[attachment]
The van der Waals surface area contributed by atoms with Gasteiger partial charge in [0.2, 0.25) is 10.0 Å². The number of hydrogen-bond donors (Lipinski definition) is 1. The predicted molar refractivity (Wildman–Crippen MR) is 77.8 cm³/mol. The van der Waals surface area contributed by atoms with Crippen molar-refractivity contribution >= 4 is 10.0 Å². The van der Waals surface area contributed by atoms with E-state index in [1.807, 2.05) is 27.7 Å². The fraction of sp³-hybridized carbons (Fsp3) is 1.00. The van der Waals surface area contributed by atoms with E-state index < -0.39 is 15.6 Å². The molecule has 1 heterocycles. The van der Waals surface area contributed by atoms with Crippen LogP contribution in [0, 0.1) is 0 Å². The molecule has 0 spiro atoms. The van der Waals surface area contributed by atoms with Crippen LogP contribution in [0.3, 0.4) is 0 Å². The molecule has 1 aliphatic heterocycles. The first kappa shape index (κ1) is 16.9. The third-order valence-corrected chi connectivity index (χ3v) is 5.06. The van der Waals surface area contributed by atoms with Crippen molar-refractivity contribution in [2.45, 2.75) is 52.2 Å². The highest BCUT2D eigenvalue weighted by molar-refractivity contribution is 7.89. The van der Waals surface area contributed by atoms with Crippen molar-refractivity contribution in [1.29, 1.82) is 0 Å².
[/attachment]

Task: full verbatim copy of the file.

The van der Waals surface area contributed by atoms with Gasteiger partial charge in [0.2, 0.25) is 10.0 Å². The number of hydrogen-bond donors (Lipinski definition) is 1. The predicted molar refractivity (Wildman–Crippen MR) is 77.8 cm³/mol. The van der Waals surface area contributed by atoms with Crippen molar-refractivity contribution >= 4 is 10.0 Å². The van der Waals surface area contributed by atoms with E-state index in [1.807, 2.05) is 27.7 Å². The fraction of sp³-hybridized carbons (Fsp3) is 1.00. The van der Waals surface area contributed by atoms with E-state index < -0.39 is 15.6 Å². The molecule has 1 heterocycles. The van der Waals surface area contributed by atoms with Crippen LogP contribution in [0, 0.1) is 0 Å². The molecule has 0 spiro atoms. The van der Waals surface area contributed by atoms with Crippen LogP contribution in [0.3, 0.4) is 0 Å². The molecule has 1 aliphatic heterocycles. The first kappa shape index (κ1) is 16.9. The third-order valence-corrected chi connectivity index (χ3v) is 5.06. The van der Waals surface area contributed by atoms with Crippen molar-refractivity contribution in [2.45, 2.75) is 52.2 Å². The highest BCUT2D eigenvalue weighted by molar-refractivity contribution is 7.89. The van der Waals surface area contributed by atoms with Crippen molar-refractivity contribution in [1.29, 1.82) is 0 Å².